How Many Participants for a UX Interview?


One common question I get when teaching User Interviews, a full-day course at our UX Conference, is how many people do I need to interview? Unfortunately, there isn’t a golden number. In this article, I’ll highlight some factors that will help you decide.

Common Misconceptions

Some UX professionals assume that the recommendation to test with 5 users applies to interview-based studies as well. In fact, for many exploratory-research studies, 5 participants are too few. Others have been taught to recruit 5 people per persona, a rule of thumb to ensure that the sample is representative and large enough. However, this rule can result in many more interviews than necessary — especially when you have 5 or more personas. An experienced interviewer can extract in-depth insights from a much smaller number of interview sessions.

For quantitative research studies, it’s possible to perform sample-size calculations to tell us how many participants to recruit in order to confidently make generalizations to the wider population. But interviews are a qualitative research method. Qualitative research aims to understand the human experience in detail, not to determine how many people have had a given experience or express a particular need. (That’s what a follow-up quantitative study can tell us.) It’s not possible to know exactly how many participants is enough to gain this in-depth understanding.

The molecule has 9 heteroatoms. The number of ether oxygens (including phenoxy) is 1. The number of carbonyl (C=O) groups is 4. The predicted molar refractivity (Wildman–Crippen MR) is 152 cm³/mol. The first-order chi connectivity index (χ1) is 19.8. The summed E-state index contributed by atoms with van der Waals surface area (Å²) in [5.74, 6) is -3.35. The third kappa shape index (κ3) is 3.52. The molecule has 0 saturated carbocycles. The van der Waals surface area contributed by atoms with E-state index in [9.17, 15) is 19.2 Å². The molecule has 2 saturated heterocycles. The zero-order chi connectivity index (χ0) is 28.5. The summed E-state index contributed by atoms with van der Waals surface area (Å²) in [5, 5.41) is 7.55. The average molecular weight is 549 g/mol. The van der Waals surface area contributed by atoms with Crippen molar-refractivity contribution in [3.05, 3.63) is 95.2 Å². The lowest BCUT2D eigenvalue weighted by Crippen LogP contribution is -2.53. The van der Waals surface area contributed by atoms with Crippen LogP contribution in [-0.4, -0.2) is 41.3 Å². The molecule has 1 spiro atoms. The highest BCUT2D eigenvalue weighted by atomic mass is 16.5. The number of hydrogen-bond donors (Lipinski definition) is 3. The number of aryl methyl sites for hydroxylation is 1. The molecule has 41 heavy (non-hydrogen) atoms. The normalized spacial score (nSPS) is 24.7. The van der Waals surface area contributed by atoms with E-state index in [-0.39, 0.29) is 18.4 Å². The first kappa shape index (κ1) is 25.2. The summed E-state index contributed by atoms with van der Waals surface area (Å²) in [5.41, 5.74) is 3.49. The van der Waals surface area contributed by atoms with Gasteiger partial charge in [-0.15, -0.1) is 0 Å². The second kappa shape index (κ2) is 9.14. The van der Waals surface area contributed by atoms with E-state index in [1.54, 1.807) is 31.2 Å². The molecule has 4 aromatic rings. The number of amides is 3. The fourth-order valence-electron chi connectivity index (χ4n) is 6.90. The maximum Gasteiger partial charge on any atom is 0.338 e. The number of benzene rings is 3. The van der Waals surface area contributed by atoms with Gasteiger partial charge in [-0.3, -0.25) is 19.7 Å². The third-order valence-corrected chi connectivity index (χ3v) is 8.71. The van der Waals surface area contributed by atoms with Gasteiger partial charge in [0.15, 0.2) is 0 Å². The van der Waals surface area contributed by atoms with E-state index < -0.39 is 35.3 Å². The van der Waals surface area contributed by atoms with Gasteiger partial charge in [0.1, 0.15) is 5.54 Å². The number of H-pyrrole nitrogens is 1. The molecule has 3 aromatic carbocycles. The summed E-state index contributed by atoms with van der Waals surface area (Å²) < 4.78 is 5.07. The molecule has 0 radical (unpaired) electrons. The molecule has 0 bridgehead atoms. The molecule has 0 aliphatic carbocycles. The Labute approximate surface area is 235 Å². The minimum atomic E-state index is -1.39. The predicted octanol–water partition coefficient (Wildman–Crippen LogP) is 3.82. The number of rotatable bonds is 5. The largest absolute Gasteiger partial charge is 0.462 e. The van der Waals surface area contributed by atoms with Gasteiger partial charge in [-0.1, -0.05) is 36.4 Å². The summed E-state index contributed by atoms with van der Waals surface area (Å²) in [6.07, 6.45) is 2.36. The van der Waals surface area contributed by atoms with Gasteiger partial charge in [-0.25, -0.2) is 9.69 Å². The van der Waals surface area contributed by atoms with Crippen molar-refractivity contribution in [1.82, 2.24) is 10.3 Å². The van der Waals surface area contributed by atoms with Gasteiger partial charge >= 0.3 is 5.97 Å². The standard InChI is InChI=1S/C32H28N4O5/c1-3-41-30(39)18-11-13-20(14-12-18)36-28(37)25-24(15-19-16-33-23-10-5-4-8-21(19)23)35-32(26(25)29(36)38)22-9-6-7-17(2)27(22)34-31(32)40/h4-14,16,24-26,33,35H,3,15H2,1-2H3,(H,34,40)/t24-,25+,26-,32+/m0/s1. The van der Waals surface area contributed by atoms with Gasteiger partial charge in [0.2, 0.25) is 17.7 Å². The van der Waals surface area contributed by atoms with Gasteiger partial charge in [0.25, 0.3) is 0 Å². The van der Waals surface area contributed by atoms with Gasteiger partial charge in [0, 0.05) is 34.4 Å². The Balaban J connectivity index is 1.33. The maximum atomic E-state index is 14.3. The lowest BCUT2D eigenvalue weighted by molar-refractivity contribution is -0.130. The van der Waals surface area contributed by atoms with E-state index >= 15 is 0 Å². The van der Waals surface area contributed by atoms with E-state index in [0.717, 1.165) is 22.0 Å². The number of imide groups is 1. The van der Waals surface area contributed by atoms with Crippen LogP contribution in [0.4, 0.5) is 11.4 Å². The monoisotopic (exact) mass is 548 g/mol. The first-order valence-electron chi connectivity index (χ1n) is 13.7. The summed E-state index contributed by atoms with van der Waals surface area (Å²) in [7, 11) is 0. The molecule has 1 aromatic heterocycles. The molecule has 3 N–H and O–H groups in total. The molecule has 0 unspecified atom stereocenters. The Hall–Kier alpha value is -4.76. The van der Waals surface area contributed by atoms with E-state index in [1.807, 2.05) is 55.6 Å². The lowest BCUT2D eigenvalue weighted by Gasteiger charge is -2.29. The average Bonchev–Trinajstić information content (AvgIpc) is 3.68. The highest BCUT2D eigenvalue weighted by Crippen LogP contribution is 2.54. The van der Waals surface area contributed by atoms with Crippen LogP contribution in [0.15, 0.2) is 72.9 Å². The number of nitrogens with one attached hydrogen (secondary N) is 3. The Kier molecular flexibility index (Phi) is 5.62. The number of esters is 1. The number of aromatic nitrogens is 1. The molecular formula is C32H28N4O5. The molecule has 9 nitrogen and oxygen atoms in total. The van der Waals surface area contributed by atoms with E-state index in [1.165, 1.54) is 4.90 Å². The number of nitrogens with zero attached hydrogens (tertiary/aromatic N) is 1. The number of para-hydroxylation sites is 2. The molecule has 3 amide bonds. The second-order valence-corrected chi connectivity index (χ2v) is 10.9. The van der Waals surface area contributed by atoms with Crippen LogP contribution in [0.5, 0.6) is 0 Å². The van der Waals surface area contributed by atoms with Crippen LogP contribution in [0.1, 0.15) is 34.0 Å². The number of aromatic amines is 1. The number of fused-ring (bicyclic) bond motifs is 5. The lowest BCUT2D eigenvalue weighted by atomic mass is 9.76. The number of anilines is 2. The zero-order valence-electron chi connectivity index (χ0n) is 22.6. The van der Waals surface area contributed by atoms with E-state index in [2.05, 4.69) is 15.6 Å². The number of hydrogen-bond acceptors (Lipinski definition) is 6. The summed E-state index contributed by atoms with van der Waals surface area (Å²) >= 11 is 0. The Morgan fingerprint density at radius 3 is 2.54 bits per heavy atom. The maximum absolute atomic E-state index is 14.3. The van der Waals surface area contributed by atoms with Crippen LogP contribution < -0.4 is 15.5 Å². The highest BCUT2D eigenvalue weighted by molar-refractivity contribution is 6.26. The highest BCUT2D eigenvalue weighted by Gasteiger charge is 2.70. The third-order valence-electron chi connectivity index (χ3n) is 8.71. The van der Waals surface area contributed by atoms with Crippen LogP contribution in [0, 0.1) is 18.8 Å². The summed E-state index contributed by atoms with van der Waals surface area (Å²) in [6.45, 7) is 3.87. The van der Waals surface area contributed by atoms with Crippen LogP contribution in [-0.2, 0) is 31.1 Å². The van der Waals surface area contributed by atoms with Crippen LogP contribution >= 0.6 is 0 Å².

Saturation

In qualitative research, the sample size is often determined by the point at which saturation is reached.

Definition: Saturation in a qualitative study is a point where themes emerging from the research are fleshed out enough such that conducting more interviews won’t provide new insights that would alter those themes.

(There are slightly different interpretations of saturation depending on the school of thought, but that’s beyond the scope of this article.)

After a certain number of interviews, there are diminishing returns — little new information is learned about the topic of study. This is the point where saturation is reached.

A line chart shows number of new insights on the left, y-axis and number of participants on the bottom, x-axis. The line accelerates steeply at first and tapers off quickly. The point on the graph where the line begins to taper is highlighted as the point of saturation.
As more participants are added to the study, fewer new insights are gained about the topic of study.